He looked up at me. “It wasn’t just any young man, Paul. It was an angel.”
We looked at each other.
“Donald,” I began. “Donald. We’ve known each other… More years—”
“I tell you it was an angel, Paul,” the preacher said, standing up. “He came through the door with the glory of God, dressed all in white, long blonde locks—he came not with peace but with a sword.” Donald can get a little carried away in his sermons from time to time, a little crazy. Some people like that, it’s not really my thing. He wasn’t crazy now. He was perfectly serious. Looking me in the eye, and serious.
“So you lied.”
“I didn’t lie, Paul! I said he fell on the knife and he fell on the knife! But it wasn’t that knife that stabbed him, Paul—it was the angel!”
“And that knife in your hand when I walked in—bloody?”
“The knife was under him and I knew it’d be red with that foul, thick life seeping out of him. I knew we were friends, Paul, but you’re not a stupid man. There’s only so much a man will believe when he’s not a stupid man. I took the knife from beneath him and was trying to get rid of the blood before you came, so you’d see I wasn’t lying that it wasn’t his knife killed him.”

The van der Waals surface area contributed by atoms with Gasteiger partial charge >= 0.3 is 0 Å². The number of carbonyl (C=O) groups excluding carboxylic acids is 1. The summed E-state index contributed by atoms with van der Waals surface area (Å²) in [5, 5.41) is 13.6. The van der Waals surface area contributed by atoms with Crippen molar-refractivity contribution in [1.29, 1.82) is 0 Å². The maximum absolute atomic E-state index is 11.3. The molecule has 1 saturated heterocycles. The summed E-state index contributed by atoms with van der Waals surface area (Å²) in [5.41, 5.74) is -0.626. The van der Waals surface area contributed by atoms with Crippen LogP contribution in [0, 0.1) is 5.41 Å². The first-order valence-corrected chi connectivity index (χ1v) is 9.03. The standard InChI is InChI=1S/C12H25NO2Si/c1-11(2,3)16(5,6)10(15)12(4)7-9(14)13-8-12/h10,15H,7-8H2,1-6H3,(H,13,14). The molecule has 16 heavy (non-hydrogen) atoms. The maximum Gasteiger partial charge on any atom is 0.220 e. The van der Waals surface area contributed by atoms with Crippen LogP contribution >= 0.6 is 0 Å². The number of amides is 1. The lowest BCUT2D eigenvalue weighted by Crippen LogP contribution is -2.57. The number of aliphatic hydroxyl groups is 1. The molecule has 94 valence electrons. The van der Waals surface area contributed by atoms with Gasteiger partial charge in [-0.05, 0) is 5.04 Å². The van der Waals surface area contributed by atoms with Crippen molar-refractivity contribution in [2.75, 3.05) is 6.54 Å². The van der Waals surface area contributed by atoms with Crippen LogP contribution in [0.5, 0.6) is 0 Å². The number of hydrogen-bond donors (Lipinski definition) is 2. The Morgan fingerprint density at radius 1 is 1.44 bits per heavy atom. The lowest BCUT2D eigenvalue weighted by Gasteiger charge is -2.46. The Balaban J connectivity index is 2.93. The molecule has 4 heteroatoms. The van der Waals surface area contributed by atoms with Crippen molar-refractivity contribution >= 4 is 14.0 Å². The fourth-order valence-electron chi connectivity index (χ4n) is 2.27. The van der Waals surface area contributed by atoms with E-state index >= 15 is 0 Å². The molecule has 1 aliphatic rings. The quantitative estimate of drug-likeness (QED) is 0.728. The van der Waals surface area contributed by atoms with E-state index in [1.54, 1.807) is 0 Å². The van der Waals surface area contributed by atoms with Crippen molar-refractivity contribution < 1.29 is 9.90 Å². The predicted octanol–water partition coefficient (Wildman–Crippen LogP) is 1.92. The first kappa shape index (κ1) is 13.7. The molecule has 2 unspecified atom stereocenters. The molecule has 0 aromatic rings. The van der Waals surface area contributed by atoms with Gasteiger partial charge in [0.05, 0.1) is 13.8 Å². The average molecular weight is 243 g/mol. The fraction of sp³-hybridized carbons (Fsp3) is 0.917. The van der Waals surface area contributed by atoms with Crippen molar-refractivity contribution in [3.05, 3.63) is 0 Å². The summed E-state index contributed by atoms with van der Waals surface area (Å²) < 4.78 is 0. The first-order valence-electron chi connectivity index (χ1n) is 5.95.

“So you got rid of the evidence by wiping it on your robes, father.”
He paused, and sat back down. I did likewise. He spoke in a hush. Reverent. “You can’t stand six inches from a man being stabbed by an angel from on high and keep your robes clean, Paul.”
I stood up and paced the length of the room twice before stopping and turning to him. I put my hands in my pockets, then pulled them back out. Finally, I spoke. “You’re a man of God, father,” I sighed, and looked away. “Donald.” He watched me. “This is crazy, but I believe you. We’ve been friends… a long time. You’re my priest. I’ll go tell them I walked in on you guys and tell them Frank died in the struggle. Self-defense. It won’t be easy, but you should be fine, Donald.” He buried his head in his hands and started jiggling up and down without making no noise. “You should be fine.”
I opened the door and left the room. The preacher got up, moved behind the door, and when I came back five minutes later he stabbed me in the gut.